Going for a run can be as simple as putting on your trainers and heading out. However, runners, whether they are beginners, recreational enthusiasts, or athletes, are prone to injuries due to the impact load of 2.5 times their body weight with every step.
We can highlight some common mistakes that runners make, increasing their likelihood of injury. To begin with, there is no evidence to suggest that any one specific factor leads to an injury. However, evidence indicates that injuries are often caused by multiple factors. Here are some considerations whether you are going for a run, training for a race, or recovering from an injury.
Are you getting enough sleep?
Sufficient sleep is crucial for all our activities. When your body is well-rested, it performs at its best. If you haven’t been sleeping well, it might be better to go for a shorter run. Addressing the reasons for your sleep deprivation may be the most effective way to improve your running.
Are you eating healthily and providing your body with the necessary fuel?
No one eats perfectly healthy all the time. However, it goes without saying that if you fuel your body with takeaways and fatty foods, it won’t function as effectively as when you consume balanced, nutritious meals. If your diet lacks certain elements, you increase the risk of injury.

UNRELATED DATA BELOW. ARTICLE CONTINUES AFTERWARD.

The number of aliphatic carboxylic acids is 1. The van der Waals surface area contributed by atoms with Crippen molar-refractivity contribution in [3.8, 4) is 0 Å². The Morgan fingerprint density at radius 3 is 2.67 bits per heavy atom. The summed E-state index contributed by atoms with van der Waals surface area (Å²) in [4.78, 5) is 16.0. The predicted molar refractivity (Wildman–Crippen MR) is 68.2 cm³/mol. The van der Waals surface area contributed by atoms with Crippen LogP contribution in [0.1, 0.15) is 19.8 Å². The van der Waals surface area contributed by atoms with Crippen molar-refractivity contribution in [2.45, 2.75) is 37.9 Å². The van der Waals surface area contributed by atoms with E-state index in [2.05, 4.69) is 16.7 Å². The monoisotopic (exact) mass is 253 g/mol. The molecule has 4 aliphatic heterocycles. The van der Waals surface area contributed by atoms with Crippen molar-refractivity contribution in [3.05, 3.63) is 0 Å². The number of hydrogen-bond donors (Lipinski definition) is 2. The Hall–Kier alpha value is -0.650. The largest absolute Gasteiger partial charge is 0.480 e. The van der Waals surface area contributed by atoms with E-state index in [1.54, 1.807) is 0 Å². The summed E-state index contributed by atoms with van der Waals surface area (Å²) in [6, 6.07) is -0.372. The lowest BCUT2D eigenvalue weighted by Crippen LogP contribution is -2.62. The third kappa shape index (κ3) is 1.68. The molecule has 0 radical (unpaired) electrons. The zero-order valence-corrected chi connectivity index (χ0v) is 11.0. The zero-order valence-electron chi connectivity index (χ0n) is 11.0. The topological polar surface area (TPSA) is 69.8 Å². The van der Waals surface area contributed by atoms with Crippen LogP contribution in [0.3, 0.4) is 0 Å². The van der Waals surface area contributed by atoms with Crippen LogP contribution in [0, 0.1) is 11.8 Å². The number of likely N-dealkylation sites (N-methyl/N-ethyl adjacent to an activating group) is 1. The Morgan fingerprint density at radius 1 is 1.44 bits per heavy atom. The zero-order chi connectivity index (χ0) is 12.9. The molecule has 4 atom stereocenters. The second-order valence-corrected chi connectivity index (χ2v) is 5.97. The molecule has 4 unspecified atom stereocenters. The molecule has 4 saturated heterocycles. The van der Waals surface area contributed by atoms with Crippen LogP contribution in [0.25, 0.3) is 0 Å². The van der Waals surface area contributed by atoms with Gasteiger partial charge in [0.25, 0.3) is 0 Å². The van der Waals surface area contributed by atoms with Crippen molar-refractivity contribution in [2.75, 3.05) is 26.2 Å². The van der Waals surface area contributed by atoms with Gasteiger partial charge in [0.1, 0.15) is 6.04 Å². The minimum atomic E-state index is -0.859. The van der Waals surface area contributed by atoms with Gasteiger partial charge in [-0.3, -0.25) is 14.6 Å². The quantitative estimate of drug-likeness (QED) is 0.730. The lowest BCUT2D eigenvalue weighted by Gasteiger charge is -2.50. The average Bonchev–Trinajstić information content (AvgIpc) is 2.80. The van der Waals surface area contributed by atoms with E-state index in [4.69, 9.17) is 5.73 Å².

Don’t push too hard too soon!
We often believe that a workout should make us sweat profusely and push our hearts to their limits. Research shows that longer, slower runs are more beneficial for improving your running compared to pushing yourself too hard. The simple reason is that more running leads to better performance.
Don’t overdo it!
Rapidly increasing your distances does not allow your body enough time to adapt to the workload. Our bodies are highly adaptive, but they need time to adjust. If you are just starting out, try not to exceed a 30% increase in distance per week. If you are running longer distances, a 10% increase is a more suitable target.
Intense running puts strain on the body!
The harder you push your body, the greater the risk of injury. Incorporating slower runs into your routine not only gives your body time to recover from more intense workouts but also allows for more overall running, giving you more time to improve your running ability.
Book an appointment
While this list is not exhaustive, it provides a good starting point. Our physiotherapists at Vitalis Physiotherapy are trained to conduct comprehensive running assessments and assist runners not only in recovering from injuries but also in preventing them. Call 0410 559 856 to book a running assessment or visit our website online.
For more information, please see our FAQs or contact the clinic.